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Women in the History of Latin America

Never mind the machismo: these women changed their world

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From Evita Peron to Cristina Fernández de Kirchner, women have always played key roles in the history of Latin America. Here are a few of the more important ones, in no particular order:

1. Evita Peron, Argentina's Greatest First Lady

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You've seen the musical and the History Channel Special. But what do you really know about "Evita?"

2. Manuela Saenz, Heroine of Independence

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Manuela Saenz, best known for being the Mistress of the great Simón Bolívar, Liberator of South America, was a heroine in her own right.

3. Rigoberta Menchu, Guatemala's Nobel Winner

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Rigoberta Menchu is a Guatemalan Indian activist who became famous for winning the 1992 Nobel Peace Prize. Her story is told in a biography of questionable accuracy but indubitable emotional power. Today she is still an activist and attends native rights conventions.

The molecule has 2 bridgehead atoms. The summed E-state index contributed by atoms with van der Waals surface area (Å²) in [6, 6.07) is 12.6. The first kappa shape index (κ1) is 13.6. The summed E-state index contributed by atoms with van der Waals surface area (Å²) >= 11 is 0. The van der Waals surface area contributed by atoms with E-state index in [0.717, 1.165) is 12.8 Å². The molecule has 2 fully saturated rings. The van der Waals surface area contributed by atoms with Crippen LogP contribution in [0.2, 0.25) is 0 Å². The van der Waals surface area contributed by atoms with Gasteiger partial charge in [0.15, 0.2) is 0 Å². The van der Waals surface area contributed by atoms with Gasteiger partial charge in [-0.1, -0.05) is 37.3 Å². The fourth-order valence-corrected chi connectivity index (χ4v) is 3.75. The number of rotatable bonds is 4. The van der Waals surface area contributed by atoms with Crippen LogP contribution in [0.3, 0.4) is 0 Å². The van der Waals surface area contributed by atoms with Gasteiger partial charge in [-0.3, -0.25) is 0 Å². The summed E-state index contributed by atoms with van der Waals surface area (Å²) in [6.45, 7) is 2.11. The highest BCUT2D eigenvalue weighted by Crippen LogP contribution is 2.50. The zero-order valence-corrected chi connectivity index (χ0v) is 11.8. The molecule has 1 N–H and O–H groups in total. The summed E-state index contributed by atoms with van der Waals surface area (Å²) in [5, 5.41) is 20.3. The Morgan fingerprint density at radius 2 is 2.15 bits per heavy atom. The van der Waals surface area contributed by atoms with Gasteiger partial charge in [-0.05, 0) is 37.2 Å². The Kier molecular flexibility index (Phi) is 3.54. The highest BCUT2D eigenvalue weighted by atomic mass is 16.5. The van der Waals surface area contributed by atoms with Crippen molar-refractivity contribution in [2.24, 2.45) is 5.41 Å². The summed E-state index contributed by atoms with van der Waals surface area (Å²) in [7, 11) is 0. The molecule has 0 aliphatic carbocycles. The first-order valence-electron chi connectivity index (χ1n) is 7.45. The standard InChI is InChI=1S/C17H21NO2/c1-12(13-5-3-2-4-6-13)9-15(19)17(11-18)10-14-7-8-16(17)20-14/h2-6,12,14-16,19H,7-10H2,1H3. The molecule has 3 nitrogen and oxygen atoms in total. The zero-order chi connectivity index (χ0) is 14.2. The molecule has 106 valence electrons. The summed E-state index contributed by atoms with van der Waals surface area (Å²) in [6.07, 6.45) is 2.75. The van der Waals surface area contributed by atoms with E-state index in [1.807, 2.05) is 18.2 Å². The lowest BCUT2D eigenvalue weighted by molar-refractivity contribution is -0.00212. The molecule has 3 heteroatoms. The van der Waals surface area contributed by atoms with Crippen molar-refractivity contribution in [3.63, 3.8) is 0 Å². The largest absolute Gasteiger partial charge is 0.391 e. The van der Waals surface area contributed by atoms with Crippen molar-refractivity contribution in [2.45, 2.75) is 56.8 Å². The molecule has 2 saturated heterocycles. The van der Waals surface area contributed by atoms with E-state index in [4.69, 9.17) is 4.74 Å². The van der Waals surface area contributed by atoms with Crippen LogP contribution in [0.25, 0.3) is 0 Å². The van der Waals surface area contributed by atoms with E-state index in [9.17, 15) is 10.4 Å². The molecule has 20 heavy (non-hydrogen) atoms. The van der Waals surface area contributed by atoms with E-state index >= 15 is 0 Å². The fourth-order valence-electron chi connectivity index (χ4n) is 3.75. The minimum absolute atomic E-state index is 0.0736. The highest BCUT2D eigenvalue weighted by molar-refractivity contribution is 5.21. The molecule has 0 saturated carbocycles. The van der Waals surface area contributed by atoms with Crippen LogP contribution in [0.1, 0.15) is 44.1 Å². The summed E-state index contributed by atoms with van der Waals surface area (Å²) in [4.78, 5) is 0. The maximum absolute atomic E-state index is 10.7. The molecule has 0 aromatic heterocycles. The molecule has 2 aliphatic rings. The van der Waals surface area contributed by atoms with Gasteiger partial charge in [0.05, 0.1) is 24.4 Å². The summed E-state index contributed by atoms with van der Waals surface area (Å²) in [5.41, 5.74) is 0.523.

4. Anne Bonny

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Anne Bonny was a female pirate who sailed between 1718 and 1720 with John "Calico Jack" Rackham. Along with fellow female pirate and shipmate Mary Read she made headlines in 1720 at her sensational trial, at which it was revealed that both women were pregnant. Anne Bonny disappeared after she gave birth, and no one really knows for sure whatever became of her. 

5. Mary Read

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Like her fellow pirate Anne Bonny, Mary Read sailed with the colorful "Calico Jack" Rackham around 1719. Mary Read was a fearsome pirate: according to legend, she once killed a man in a duel because he had threatened a young pirate she had taken a fancy to. Read, Bonny and the rest of the crew were captured with Rackham, and although the men were hanged, Read and Bonny were spared because they were both pregnant. Read died in prison shortly thereafter.

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